What a cool idea: a lift-the-flap board book with an ancient Egyptian setting published in association with The British Museum.
A small girl has been separated from her mummy and is searching for her: “Where’s my mummy?” she asks repeatedly as she looks in various likely locations: the market, the lotus pool,
by the enormous sphinx, among the foliage by the river and in the temple.
Finally, she reaches her own home and …
With nine visual references to artefacts belonging to the British Museum, (each with an associated hieroglyph to discover), this is such a fun way to introduce very young children to history. (The final spread is devoted to photographs of these and there’s a QR code to scan for more information about the objects shown.)
Equally, with such engaging illustrations and simple repeat pattern narrative it’s also great as a beginning to read picture book.
Some interesting reissued board books are:
Alison Jay’s 123
Alison Jay’s First Words
In 123, Alison Jay uses a fairytale landscape for counting as a girl dreams that she travels upon a golden goose to different fairytale scenes. Each new spread features a number from 1 to 10, and then counts back down to 1 again. Observant readers will notice that on every spread, the artist includes other sets of the number featured. She also leaves a visual clue that suggests the next spread and perhaps beyond.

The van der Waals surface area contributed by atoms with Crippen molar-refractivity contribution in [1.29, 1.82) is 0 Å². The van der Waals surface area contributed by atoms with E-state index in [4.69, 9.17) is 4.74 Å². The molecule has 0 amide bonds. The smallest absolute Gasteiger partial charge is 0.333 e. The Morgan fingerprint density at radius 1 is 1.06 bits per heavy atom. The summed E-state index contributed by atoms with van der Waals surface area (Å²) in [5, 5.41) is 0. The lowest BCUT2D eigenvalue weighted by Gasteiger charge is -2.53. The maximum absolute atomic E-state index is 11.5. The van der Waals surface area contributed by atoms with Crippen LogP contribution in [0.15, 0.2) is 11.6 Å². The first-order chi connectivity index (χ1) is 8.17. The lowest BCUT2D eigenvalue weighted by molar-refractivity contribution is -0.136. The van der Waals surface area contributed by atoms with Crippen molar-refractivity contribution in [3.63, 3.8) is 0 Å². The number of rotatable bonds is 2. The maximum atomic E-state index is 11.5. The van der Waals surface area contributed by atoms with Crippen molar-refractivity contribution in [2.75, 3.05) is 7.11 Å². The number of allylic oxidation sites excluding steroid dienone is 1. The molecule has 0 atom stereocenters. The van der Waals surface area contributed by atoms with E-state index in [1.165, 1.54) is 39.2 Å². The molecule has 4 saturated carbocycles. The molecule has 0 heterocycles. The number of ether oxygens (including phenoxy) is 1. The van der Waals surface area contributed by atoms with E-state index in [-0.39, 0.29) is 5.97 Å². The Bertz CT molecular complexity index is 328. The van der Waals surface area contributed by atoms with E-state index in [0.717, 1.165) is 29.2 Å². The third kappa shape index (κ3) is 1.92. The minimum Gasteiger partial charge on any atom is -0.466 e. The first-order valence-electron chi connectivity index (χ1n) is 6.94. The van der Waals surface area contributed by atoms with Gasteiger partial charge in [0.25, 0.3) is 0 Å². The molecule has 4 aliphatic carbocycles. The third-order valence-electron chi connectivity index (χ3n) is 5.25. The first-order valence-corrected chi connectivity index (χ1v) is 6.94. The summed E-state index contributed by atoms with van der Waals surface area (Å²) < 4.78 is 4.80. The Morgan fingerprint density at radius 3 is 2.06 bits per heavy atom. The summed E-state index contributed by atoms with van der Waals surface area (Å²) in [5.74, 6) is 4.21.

First Words begins with a grandfather clock face surrounded by decorative images that point to the four seasons and to what is to follow on subsequent pages. There are visual allusions to nursery rhymes in addition to the opening Hickory Dickory Dock (yes there’s a mouse atop the clock); we see Jack and Jill climbing up the ‘hill’; while for instance, ‘hat’ and ‘fish’ allude to ‘12345 once I caught a fish alive’
The book spans a whole day, but moves through the seasons too. Featuring seemingly random objects, Jay also uses foreshadowing in this book – an added talking point for children and adults; and each page having just a single word leaves readers free to make up their own stories.
In fact I see both these not so much as concept books but as starting points for promoting talk and visual literacy.
I’ve signed the charter